Passover is coming up this weekend; Saturday April 19 is the first night of the eight night holiday. If you celebrate and are hosting the seder, you are free to begin panicking now.
Non-Jews often have no idea how big a holiday Passover is. In my husband's family, it is, hands-down, the most important one. I tell people it's like Thanksgiving, only much, much bigger. In addition to a feast, which often features a huge turkey to feed the crowd, you have an elaborate ceremony, maybe 5-6 ceremonial food dishes, the four-plus cups of wine, and all important Passover story. It is the ultimate "family" dinner.
Since both my husband and I like to cook and throw a party, we have often been the house of choice to host the family seder. We've skipped hosting some years and let others take turns, but it always seemed as if all roads led back to Brooklyn, the Freedman/Sanders motherland, for Passover. These tend to be huge affairs. Just "the family" coming to seder means 25 people, and there are usually friends or companions that get added last minute. It's a lot of work, but usually a lot of fun. Somehow this year, we're going to host a seder for 30+ people, not in our home kitchen or even our home town. Advanced planning required.
Last year's seder was especially memorable, so the standard bar is high. Jonny, my father-in-law, presided over the seder with expertise, humor, and deft skill in timing. The last is especially important as both cranky kids and guests get cranky with the long ceremony and no food until the prescribed time. The meal took place in our, then, newly renovated house, so there seemed to be lots of room for eating, and conversing, and serving the multiple courses of food. It was hailed all around as one of the best family seders ever.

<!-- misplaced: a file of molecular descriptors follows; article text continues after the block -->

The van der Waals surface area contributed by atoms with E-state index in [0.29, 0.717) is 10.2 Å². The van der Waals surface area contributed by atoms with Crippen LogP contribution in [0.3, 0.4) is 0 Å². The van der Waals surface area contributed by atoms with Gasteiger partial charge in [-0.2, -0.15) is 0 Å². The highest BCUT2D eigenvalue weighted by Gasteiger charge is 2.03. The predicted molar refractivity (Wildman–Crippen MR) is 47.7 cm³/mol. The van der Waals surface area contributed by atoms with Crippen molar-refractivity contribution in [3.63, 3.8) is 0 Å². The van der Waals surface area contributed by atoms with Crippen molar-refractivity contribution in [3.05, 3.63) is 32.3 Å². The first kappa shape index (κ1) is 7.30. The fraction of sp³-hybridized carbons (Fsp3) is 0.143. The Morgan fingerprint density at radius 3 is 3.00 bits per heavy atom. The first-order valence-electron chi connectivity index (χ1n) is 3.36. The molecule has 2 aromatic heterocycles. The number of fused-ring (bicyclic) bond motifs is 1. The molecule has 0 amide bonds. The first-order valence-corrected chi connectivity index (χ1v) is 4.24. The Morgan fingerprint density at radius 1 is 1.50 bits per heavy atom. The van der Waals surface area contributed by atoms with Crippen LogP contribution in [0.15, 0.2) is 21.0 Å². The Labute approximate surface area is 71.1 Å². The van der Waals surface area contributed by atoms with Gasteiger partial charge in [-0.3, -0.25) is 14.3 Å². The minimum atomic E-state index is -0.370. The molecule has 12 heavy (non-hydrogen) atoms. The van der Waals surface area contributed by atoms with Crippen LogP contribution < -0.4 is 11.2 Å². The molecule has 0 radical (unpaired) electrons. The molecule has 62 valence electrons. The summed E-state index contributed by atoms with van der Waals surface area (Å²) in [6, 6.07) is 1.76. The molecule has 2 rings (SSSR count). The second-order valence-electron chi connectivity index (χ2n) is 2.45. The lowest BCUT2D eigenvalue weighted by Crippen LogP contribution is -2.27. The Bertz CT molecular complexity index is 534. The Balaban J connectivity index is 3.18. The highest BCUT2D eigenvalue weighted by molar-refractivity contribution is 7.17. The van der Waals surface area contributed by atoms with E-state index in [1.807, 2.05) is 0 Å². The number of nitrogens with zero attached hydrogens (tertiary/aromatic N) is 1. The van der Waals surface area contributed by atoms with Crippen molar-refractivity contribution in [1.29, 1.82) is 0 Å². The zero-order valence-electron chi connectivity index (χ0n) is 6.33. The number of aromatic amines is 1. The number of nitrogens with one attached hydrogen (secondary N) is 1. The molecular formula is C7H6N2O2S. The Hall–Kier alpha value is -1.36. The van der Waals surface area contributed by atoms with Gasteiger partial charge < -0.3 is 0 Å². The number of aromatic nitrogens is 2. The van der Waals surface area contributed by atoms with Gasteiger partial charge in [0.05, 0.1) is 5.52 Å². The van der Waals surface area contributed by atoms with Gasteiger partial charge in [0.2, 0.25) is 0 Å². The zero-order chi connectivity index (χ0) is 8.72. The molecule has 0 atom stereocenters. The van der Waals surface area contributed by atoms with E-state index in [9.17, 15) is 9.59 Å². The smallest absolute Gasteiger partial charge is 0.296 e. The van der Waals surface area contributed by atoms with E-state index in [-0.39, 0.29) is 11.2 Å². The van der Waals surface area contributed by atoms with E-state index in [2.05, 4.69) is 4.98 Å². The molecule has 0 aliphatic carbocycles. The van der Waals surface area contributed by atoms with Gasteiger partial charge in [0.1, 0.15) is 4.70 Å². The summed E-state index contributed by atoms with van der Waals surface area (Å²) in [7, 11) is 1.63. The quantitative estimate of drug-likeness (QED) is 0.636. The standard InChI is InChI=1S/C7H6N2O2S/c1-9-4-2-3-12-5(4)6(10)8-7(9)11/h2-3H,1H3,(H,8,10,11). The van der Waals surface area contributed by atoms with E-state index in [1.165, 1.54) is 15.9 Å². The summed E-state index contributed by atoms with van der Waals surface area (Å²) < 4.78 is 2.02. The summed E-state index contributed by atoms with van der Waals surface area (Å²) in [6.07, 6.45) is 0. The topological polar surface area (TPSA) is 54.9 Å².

This year won't be the same. This year will be our first without Jonny, who suddenly and unexpectedly died in his sleep this past June. He was so well-loved and we miss him dearly. To try to fill in this gaping hole in our life, our brood and many others are flying to Atlanta to host the seder in my mother-in-law's home. She really can't pull together the meal herself. So, the idea is that we and the other "children" will shop, cook, and prepare everything in two days and host the first night seder on Saturday. There will be a lot of craziness, some tension, and, I'm sure, a few tears. Those four cups of wine will come in handy as usual. But there will be memories, no doubt, and joy in reuniting our extended family for Passover.
Some Passover resources and articles:
Passover Fun website: 30 minute seder
Ten Tips for Cooking Passover Seder, About.com
It's "Hide the Matzo" for Real: Where are the Tam-Tams? NYT, March 27,2008
Matzo sells like hot cakes NYT, April 13, 2008
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